Tell us about the early design brief
The early brief was to design a long-lasting, robust infrastructure building that would visually contribute to the attractiveness of the London 2012 Olympic Park.
What inspired your design concept?
The circular shape of the building directly referenced the ground well below, and provided a cost-effective way to deal with a super-structure which utilised the below ground structure.
One of our design ideas was for the façade: we wanted the public to be able to walk around the structure and images to reveal themselves, depending on the time of day, the weather and the viewer’s position.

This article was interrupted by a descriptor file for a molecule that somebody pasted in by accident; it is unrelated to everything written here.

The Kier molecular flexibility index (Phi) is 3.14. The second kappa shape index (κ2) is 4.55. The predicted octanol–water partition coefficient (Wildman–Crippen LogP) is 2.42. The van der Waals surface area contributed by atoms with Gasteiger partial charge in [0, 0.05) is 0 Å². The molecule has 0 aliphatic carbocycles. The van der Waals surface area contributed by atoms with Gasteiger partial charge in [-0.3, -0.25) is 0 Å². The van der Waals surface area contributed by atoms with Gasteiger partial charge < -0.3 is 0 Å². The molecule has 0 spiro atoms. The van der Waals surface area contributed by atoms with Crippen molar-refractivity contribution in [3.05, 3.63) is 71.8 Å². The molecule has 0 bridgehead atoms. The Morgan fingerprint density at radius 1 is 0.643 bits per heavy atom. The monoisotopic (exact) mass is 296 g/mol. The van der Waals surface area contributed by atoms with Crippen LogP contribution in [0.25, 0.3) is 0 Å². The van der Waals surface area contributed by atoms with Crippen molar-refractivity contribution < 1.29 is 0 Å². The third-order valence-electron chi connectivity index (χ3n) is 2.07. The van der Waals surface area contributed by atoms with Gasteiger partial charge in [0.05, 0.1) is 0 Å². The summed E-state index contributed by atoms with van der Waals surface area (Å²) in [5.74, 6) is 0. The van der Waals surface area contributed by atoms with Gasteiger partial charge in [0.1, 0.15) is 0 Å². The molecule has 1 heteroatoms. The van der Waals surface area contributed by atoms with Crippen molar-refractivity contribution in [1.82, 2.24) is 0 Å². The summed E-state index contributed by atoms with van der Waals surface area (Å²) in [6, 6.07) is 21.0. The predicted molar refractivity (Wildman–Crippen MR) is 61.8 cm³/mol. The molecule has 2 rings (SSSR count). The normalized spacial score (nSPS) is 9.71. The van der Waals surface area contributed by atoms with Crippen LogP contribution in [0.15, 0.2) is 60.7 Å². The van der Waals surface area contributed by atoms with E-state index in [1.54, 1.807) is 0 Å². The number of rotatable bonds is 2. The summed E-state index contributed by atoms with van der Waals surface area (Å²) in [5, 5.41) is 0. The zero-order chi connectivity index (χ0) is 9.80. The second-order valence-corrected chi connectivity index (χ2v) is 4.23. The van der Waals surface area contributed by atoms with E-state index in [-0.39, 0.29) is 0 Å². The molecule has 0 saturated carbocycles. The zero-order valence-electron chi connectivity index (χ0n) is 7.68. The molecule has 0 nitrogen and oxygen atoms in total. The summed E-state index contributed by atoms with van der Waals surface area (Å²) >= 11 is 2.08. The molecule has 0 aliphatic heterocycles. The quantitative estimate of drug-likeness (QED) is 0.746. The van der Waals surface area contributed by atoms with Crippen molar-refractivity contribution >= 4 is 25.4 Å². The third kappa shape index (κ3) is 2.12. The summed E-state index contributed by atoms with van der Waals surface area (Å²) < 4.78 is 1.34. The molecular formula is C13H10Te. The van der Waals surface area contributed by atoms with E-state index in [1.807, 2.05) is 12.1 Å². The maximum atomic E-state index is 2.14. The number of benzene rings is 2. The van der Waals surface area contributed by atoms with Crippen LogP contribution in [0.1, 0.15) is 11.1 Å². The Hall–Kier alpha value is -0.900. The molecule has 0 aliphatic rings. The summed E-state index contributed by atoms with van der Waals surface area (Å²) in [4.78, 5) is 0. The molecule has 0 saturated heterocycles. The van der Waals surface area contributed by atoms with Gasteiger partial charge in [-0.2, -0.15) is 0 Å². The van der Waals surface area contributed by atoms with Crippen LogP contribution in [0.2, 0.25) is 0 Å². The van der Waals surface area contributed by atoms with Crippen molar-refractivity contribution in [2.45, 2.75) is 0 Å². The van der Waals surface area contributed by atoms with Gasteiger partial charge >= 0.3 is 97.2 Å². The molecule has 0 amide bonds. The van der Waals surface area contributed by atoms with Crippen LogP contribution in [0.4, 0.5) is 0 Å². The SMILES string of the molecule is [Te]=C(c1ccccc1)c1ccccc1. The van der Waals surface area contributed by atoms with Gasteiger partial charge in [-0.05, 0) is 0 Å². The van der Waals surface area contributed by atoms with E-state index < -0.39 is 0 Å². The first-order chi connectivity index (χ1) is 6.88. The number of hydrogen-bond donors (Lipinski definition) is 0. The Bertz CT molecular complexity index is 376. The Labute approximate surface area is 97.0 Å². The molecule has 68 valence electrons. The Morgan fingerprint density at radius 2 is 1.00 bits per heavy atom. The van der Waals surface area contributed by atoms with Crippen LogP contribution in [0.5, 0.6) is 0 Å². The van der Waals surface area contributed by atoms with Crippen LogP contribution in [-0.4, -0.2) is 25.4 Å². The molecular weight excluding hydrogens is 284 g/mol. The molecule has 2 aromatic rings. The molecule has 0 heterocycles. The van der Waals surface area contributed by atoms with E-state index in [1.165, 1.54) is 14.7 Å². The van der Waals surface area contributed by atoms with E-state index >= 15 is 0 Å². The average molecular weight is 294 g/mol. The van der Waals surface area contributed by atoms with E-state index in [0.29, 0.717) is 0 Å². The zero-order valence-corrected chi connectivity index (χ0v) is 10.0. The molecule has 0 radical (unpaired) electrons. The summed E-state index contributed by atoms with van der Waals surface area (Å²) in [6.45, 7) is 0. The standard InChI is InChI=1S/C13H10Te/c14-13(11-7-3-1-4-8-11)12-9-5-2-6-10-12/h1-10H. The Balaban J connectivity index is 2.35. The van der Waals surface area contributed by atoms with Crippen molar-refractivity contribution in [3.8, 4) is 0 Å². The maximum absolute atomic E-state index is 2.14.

What challenges did you face along the way?
To produce a building to suit the budget and the operational requirements of Thames Water, and avoid the default option of a brick ‘shed’ was the major challenge. We used self-finished materials and celebrated the engineering elements in the form of two bright pink odour control chambers and an odour stack with a lantern on top – this all added visual delight to what could have been a mundane structure.
During construction, site workers nicknamed the two odour control tanks ‘Pinky and Perky’ after the 1960’s children’s characters!
What would you highlight as the best features or lasting benefits of your design work?
Original engineering images were reproduced in the face of the concrete and there’s a subtle tribute to British civil engineer Sir Joseph Bazalgette – the ‘Sewer King’ who created the network of Victorian sewers – on the ‘drum’ façade.